• Belief that female athletes are less likely to be raped than other women.

Who is most likely to experience sexual assault?

In a 2010 national survey of adults, 37 percent of female rape survivors were first raped between ages 18 and 24, according to the CDC.

What's the risk for college women?
1 in 5 undergraduate women say they have experienced attempted or completed sexual assault at college, according to a 2009 study in the Journal of American College Health.

1 in 20 college women are sexually assaulted each academic year, says the US Department of Justice.

Do survivors know their attackers?

Among college women subjected to nonconsensual sexual intercourse or other sexual assaults, 9 out of 10 know their attacker, according to the Bureau of Justice Statistics (2000).

What proportion of college sex crimes is reported?

Less than 5 percent of acts of nonconsensual sexual intercourse (completed or attempted) are reported to law enforcement, according to the Bureau of Justice Statistics (2000). In two-thirds of cases, however, the survivor tells a friend or someone else.

Why are so few college sex crimes reported?

The reasons vary depending on campus policies. According to the US Department of Justice, common barriers include:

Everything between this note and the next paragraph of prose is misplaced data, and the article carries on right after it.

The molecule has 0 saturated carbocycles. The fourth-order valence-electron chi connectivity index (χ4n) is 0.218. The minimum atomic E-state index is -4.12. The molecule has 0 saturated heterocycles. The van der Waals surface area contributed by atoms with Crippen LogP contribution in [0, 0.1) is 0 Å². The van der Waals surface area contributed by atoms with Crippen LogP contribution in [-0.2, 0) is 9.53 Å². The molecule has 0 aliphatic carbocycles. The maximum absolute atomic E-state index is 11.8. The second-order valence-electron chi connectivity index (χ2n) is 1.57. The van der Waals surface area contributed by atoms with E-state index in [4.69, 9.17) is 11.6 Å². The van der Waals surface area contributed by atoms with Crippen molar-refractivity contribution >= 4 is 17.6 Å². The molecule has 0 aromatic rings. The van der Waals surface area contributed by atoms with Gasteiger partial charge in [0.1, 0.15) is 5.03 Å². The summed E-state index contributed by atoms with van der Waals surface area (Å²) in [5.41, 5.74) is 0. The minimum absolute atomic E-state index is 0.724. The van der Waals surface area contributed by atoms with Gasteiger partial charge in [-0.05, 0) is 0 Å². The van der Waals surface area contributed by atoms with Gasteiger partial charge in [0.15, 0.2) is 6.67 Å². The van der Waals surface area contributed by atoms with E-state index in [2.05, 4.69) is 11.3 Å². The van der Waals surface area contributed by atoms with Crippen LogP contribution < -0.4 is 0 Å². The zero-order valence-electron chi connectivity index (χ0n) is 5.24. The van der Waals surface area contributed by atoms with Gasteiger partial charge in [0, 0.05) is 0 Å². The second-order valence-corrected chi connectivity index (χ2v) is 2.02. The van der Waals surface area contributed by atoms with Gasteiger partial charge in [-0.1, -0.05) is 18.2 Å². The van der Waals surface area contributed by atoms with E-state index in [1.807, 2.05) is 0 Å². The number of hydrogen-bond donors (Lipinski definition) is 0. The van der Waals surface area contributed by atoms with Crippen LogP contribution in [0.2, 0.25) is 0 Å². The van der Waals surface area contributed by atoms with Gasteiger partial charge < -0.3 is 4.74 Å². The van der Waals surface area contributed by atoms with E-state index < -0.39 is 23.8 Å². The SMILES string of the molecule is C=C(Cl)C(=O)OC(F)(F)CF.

• The risk of consequences relating to drug and alcohol policies.
  • A requirement to participate in adjudication.
  • Perceived victim-blaming on the part of college administrators or officials.
  • A trauma response in survivors, including shame and self-blame.
  • The anticipated stigma around victimization.

The terminology in this infographic reflects evidence that students relate more easily to “nonconsensual sexual intercourse” and “nonconsensual sexual contact” than to “rape” and “sexual assault.”

Not all perpetrators fit the description in the infographic.

Individuals who fit the description are not necessarily perpetrators.

All genders

The statistics on sexual assault vary depending on numerous factors, including reporting policies and how sexual assault is defined.

Who are the survivors?
Most evidence indicates women are far more likely to be sexually assaulted than men. Eighteen percent of women, and 3 percent of men, experience a rape or attempted rape in their lifetime, according to the US Department of Justice and the CDC.

In a 2012 survey, however, 38 percent of people who said they’d been sexually victimized (including childhood abuse) were men, according to the US Department of Justice.